Tetracycline-inducible system for photoreceptor-specific gene expression

M. A. Chang, J. W. Horner, B. R. Conklin, R. A. DePinho, D. Bok, D. J. Zack

Research output: Contribution to journalArticlepeer-review


PURPOSE. To develop a system for inducible photoreceptor-specific gene expression in transgenic mice. The tetracycline regulatory system was chosen because it possesses the useful property of direct control of gene expression through use of an exogenous agent, doxycycline, a tetracycline derivative. METHODS. Transgenic mice were generated that carried the reverse tetracycline-controlled transactivator under the control of the photoreceptor-specific promoters for rhodopsin and interphoto-receptor retinoid-binding protein. These animals were crossed with transgenic mice carrying the lacZ reporter gene under control of the tetracycline operator cassette, creating doubly transgenic mice. Doxycycline was administered to induce expression of the reporter gene. Reporter assays were then performed to evaluate lacZ expression. RESULTS. Doxycycline administration led to photoreceptor-specific expression of the lacZ reporter gene in the doubly transgenic mice. X-gal staining was restricted to photoreceptor inner segments and synaptic termini. Induction could be achieved by addition of the drug to the animals' drinking water or by intravitreal injection. Induction was noted within 24 hours of doxcycline administration. Because of variability among animals, there was an approximate correlation, but not a clean dose-response curve relating drug dose to level of reporter expression. CONCLUSIONS. A transgenic system for inducible photoreceptor-specific gene expression has been developed. This system is currently being exploited to study the effects of regulated expression of genes of biological interest.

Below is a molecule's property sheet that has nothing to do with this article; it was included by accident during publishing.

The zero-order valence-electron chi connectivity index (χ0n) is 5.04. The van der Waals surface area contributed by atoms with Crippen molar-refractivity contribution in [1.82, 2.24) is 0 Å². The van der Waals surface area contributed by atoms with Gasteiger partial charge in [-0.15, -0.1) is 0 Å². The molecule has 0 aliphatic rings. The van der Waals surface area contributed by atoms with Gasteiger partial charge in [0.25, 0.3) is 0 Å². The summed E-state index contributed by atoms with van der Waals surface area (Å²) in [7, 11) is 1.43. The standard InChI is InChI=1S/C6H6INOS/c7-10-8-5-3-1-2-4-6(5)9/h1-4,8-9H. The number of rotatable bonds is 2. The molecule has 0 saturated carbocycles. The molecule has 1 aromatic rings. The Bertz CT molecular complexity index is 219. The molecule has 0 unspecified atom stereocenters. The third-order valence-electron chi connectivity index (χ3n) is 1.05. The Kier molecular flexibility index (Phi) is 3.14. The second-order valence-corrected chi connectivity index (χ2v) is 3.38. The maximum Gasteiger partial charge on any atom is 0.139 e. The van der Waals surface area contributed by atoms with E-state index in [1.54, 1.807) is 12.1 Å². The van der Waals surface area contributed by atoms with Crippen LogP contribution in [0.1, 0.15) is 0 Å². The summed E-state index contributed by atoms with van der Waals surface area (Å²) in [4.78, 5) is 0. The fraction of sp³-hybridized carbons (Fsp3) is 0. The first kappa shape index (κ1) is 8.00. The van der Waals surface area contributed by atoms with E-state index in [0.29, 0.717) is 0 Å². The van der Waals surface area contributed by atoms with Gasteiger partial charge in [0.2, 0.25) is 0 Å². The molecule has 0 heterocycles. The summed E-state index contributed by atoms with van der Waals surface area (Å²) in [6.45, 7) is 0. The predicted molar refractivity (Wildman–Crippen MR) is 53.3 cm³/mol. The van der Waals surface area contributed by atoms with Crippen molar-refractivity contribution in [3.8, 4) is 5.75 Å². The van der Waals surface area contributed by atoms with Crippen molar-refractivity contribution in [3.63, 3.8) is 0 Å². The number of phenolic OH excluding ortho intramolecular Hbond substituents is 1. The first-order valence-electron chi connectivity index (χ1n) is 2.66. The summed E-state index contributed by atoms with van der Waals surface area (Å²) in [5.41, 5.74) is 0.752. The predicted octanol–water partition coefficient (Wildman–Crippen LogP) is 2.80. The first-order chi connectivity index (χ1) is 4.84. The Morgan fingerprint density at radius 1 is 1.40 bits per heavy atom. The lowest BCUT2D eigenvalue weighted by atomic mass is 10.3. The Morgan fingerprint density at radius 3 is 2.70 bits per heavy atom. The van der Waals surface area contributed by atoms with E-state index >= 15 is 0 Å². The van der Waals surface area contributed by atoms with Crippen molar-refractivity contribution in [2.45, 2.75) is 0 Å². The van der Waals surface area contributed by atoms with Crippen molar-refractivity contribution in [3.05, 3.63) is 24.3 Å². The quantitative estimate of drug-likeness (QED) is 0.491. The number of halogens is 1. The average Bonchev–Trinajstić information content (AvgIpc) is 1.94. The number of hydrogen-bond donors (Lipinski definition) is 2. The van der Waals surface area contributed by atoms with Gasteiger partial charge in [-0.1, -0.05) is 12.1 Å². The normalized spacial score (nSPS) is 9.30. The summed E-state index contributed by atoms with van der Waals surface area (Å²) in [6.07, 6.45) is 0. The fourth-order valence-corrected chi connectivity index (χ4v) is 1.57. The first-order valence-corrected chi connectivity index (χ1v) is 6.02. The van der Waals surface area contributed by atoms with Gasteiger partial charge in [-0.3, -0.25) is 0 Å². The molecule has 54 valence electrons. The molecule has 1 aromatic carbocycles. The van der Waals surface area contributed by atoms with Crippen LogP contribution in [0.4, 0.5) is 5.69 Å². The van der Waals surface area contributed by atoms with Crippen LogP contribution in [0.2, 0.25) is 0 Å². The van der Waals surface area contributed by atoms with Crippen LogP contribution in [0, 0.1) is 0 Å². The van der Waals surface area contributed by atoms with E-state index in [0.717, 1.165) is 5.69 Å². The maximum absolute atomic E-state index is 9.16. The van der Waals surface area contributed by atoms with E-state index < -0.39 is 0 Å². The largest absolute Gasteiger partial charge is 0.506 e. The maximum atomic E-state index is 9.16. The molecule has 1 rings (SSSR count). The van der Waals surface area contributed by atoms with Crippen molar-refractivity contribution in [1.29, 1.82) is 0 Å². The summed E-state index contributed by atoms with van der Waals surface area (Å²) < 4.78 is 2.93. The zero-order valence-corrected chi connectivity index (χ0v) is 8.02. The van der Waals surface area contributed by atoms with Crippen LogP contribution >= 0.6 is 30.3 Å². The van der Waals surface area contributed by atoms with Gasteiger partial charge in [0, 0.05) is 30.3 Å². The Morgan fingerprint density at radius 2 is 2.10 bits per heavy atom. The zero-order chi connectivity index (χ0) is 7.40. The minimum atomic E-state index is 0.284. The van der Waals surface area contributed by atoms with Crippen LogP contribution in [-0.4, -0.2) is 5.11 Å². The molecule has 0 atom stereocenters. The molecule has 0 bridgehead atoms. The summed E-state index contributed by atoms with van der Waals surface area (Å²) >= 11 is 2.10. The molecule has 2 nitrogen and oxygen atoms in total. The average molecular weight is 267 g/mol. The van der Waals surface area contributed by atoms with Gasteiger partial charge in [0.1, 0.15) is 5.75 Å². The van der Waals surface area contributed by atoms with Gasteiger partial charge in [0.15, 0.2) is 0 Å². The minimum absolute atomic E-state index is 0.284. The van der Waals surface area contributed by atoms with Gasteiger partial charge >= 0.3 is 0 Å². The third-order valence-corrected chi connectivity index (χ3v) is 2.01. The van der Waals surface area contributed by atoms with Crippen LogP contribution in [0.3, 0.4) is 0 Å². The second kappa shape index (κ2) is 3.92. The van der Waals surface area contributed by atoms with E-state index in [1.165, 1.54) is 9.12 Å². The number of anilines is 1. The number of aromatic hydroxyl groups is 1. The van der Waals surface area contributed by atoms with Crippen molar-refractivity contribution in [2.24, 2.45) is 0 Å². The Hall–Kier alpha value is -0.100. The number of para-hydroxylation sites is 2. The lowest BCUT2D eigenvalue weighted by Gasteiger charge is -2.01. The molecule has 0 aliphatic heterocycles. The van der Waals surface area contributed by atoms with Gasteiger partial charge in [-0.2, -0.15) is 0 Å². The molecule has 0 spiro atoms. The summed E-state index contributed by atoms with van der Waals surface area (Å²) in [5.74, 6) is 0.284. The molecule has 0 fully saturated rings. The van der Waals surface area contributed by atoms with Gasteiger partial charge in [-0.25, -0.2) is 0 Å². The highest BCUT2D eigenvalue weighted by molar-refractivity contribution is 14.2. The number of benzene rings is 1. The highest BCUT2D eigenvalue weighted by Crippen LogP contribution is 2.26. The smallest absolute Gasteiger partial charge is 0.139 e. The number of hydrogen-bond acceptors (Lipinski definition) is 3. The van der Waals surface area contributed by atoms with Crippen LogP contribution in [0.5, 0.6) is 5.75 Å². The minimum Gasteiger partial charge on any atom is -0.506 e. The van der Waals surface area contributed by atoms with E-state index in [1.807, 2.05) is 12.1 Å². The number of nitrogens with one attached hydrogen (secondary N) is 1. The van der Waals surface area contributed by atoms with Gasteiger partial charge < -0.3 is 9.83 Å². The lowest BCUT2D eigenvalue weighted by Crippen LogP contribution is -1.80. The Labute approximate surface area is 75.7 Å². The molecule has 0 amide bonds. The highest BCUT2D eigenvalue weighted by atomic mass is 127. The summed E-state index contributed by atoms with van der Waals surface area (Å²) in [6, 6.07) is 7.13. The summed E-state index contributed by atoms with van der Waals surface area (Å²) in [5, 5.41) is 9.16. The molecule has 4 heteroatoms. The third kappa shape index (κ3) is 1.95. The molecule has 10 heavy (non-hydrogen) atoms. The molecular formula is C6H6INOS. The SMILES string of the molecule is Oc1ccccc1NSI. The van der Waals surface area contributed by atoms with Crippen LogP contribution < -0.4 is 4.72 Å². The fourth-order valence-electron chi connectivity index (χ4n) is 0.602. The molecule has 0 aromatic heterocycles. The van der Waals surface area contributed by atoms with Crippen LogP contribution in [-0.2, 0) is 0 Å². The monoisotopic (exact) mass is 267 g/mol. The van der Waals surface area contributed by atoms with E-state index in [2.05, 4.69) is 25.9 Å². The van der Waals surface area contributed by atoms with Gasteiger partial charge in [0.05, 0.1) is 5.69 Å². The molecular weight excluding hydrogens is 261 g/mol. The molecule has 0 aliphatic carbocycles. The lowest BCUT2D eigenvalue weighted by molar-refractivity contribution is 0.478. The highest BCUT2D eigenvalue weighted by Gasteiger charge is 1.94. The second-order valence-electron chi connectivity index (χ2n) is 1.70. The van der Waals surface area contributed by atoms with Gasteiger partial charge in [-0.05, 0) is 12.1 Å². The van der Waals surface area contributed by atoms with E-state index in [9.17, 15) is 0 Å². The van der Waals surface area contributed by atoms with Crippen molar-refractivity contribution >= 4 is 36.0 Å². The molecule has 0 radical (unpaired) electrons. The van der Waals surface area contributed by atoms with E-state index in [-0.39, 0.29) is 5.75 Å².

Original languageEnglish (US)
Pages (from-to)4281-4287
Number of pages7
JournalInvestigative Ophthalmology and Visual Science
Issue number13
StatePublished - 2000

ASJC Scopus subject areas

  • Ophthalmology
  • Sensory Systems
  • Cellular and Molecular Neuroscience


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